Understanding use of factor theorem to factor polynomial based on possible factors from constant

I'm reviewing my algebra in prep for Linear Algebra, using the review of Algebra in Stewart's Single Variable Calculus, here: http://stewartcalculus.com/data/CALCULUS_8E_ET/upfiles/6et_reviewofalgebra.pdf

On p.4, they use the Factor Theorem to factor $$x^3 - 3x^2 -10x + 24$$

They state the following:

If P(b) = 0, where b is an integer, then b is a factor of 24.

They then use this fact to test possible integer values of b as a factor of 24 (+1, -1, +2, -2, etc.). What I'm not understanding is how they arrive at the fact that b must be a factor of 24 based on the the Factor Theorem. I understand from the Factor Theorem that if P(b) = 0, then x - b will be a factor of P(x), but how did they discern that b would be a factor of 24? Thanks in advance.

Because, by the rational root theorem, every rational root $q_0$ of a polynomial $a_0+a_1x+\cdots+a_nx^n$ with integer coefficients can be written as $\frac ab$, where $a$ and $b$ are integers such that $b$ divides $a_n$ and $a$ divides $a_0$. In your case, $a_n=1$ and $a_0=24$. So, $q$ must be an integer that divides $24$.

• Thank you. Now I understand. Not surprisingly I also had forgotten the rational root theorem, so here's a video for anyone who stumbles on to this and is in the same predicament. youtube.com/watch?v=gs0S9LpuxmE – Julian Drago Jun 21 '17 at 19:35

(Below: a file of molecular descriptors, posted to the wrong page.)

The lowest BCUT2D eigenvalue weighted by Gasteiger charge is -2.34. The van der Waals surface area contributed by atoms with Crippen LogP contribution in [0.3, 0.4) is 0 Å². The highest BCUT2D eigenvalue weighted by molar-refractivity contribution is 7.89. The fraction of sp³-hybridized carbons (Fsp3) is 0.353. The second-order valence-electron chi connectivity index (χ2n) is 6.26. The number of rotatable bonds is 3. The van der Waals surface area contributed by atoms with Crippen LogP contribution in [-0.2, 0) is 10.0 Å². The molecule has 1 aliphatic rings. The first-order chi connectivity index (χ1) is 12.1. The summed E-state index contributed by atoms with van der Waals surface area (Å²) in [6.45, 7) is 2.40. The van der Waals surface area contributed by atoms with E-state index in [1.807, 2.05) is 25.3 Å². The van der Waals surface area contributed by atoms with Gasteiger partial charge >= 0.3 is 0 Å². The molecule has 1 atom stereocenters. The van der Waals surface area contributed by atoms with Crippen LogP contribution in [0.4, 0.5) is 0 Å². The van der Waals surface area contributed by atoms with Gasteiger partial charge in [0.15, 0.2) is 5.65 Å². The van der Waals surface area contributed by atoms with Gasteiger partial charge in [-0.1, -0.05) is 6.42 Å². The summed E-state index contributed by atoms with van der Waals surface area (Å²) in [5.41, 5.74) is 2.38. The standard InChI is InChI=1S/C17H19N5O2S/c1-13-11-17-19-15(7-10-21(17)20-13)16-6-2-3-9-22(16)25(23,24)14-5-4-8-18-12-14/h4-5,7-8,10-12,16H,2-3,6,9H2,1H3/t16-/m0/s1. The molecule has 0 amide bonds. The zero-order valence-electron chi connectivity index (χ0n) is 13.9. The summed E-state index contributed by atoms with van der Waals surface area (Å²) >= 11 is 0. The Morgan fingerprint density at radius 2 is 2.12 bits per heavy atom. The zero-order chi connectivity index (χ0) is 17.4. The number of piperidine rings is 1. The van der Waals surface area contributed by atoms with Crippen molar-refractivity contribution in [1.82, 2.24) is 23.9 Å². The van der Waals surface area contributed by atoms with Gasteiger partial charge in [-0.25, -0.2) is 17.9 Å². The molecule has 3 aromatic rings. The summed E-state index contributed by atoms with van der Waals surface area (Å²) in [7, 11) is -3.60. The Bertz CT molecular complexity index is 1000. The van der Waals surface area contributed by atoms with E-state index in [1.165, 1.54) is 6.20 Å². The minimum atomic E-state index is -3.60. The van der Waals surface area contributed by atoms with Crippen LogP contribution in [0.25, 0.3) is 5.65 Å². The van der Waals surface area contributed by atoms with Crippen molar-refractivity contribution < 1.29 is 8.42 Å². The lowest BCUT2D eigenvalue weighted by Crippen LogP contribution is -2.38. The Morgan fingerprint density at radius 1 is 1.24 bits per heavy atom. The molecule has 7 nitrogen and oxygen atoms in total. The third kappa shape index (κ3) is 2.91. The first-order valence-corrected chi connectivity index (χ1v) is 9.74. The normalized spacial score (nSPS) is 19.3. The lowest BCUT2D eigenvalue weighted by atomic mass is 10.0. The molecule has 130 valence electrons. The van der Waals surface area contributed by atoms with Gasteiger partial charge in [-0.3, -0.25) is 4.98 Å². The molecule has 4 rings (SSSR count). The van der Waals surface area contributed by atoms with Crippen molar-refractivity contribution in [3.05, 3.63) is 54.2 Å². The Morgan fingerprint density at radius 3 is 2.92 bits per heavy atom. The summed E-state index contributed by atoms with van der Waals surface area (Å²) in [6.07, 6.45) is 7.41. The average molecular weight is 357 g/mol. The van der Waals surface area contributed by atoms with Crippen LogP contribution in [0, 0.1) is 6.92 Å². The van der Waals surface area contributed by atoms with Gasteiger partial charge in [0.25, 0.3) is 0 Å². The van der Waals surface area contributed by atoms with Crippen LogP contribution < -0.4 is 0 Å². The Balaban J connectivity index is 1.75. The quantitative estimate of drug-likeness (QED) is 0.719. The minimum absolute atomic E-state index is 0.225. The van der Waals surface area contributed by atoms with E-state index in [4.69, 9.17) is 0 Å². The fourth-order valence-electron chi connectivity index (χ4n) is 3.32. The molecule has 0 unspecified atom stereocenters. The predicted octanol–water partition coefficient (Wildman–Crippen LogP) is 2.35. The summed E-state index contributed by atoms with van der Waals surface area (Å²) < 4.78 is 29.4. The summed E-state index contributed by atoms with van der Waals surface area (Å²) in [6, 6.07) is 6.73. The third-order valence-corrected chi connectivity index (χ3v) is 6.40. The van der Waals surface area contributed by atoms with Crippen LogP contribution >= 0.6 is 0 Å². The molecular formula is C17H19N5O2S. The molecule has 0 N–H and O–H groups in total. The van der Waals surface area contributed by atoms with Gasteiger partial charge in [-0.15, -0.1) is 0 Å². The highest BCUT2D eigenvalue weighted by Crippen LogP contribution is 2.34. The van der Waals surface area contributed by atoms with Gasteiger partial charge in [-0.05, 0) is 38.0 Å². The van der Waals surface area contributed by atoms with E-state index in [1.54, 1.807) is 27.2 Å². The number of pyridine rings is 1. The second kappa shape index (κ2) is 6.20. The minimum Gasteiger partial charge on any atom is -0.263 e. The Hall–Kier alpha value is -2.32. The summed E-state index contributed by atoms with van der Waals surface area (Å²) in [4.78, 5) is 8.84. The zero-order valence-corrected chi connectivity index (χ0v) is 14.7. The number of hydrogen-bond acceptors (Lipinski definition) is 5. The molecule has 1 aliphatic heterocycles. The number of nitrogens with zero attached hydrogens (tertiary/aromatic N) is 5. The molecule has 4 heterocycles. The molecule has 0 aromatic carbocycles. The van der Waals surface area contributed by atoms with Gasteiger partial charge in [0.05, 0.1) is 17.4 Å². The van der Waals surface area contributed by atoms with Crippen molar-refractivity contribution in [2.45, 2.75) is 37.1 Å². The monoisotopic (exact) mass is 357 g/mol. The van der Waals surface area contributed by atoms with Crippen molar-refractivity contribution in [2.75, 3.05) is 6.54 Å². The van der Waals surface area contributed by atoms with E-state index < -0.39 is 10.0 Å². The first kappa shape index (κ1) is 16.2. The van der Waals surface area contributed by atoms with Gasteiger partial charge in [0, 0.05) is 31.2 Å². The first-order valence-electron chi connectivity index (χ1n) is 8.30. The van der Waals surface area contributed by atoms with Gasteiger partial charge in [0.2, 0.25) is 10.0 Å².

If $(x-b)$ is a factor, then $f(x)=g(x)(x-b)$, Assuming the constant term of $f$ is nonzero, then one must have that $b$ times the constant term of $g$ is the constant term of $f$. This tells us that $b$ must divide the constant term of $f$.

• There is no need to assume the constant term of $f$ is nonzero. On the other hand, it is necessary to know that $g(x)$ has integer coefficients (or at least integer constant term), which you can prove using the division algorithm. – Eric Wofsey Jun 21 '17 at 6:35

The product of all roots of this polynomial is $24$ as you can see. Also $b$ is a root of this polynomial as given $P(b)=0$. Therefore $b$ must be a factor of $24$.

• But it is possible that not all the roots are integers. – Eric Wofsey Jun 21 '17 at 6:34
• @Eric Wofsey But it is mentioned that b is an integer in the question asked. That's why I didn't mentioned that explicitly in my answer. – Abhinav Dhawan Jun 21 '17 at 6:39
• You know that $b$ times the other two roots is $24$. But if the other two roots are not integers, this does not tell you $b$ is a factor of $24$. – Eric Wofsey Jun 21 '17 at 6:39
• Sorry... I got the point. Thanks for telling me... – Abhinav Dhawan Jun 21 '17 at 6:40